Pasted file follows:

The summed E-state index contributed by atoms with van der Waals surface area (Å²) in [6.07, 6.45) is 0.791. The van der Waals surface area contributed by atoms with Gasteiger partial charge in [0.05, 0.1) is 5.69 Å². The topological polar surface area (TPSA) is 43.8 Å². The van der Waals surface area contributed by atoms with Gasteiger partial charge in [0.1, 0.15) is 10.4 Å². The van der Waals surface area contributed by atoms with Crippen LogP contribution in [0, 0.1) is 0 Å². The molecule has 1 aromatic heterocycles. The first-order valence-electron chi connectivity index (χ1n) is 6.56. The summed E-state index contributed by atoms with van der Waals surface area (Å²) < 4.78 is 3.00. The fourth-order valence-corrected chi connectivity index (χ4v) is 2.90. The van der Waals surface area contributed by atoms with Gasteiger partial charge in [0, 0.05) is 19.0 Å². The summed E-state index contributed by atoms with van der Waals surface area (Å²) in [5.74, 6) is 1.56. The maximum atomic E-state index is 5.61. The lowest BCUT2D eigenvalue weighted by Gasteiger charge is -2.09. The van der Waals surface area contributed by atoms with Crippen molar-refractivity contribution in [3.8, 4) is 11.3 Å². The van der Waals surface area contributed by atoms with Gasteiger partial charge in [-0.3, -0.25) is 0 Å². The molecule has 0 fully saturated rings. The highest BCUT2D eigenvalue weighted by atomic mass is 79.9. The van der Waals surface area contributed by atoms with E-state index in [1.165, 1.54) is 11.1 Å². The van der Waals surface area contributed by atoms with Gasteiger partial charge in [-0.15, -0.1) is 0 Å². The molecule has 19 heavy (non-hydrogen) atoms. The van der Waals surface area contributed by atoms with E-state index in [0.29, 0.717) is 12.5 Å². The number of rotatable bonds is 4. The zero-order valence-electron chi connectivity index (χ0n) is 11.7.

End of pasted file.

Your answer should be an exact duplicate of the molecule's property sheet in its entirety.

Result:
The summed E-state index contributed by atoms with van der Waals surface area (Å²) in [6.07, 6.45) is 0.791. The van der Waals surface area contributed by atoms with Gasteiger partial charge in [0.05, 0.1) is 5.69 Å². The topological polar surface area (TPSA) is 43.8 Å². The van der Waals surface area contributed by atoms with Gasteiger partial charge in [0.1, 0.15) is 10.4 Å². The van der Waals surface area contributed by atoms with Crippen LogP contribution in [0, 0.1) is 0 Å². The molecule has 1 aromatic heterocycles. The first-order valence-electron chi connectivity index (χ1n) is 6.56. The summed E-state index contributed by atoms with van der Waals surface area (Å²) < 4.78 is 3.00. The fourth-order valence-corrected chi connectivity index (χ4v) is 2.90. The van der Waals surface area contributed by atoms with Gasteiger partial charge in [0, 0.05) is 19.0 Å². The summed E-state index contributed by atoms with van der Waals surface area (Å²) in [5.74, 6) is 1.56. The maximum atomic E-state index is 5.61. The lowest BCUT2D eigenvalue weighted by Gasteiger charge is -2.09. The van der Waals surface area contributed by atoms with Crippen molar-refractivity contribution in [3.8, 4) is 11.3 Å². The van der Waals surface area contributed by atoms with Gasteiger partial charge in [-0.3, -0.25) is 0 Å². The molecule has 0 fully saturated rings. The highest BCUT2D eigenvalue weighted by atomic mass is 79.9. The van der Waals surface area contributed by atoms with E-state index in [1.165, 1.54) is 11.1 Å². The van der Waals surface area contributed by atoms with Gasteiger partial charge in [-0.15, -0.1) is 0 Å². The molecule has 19 heavy (non-hydrogen) atoms. The van der Waals surface area contributed by atoms with E-state index in [0.29, 0.717) is 12.5 Å². The number of rotatable bonds is 4. The zero-order valence-electron chi connectivity index (χ0n) is 11.7.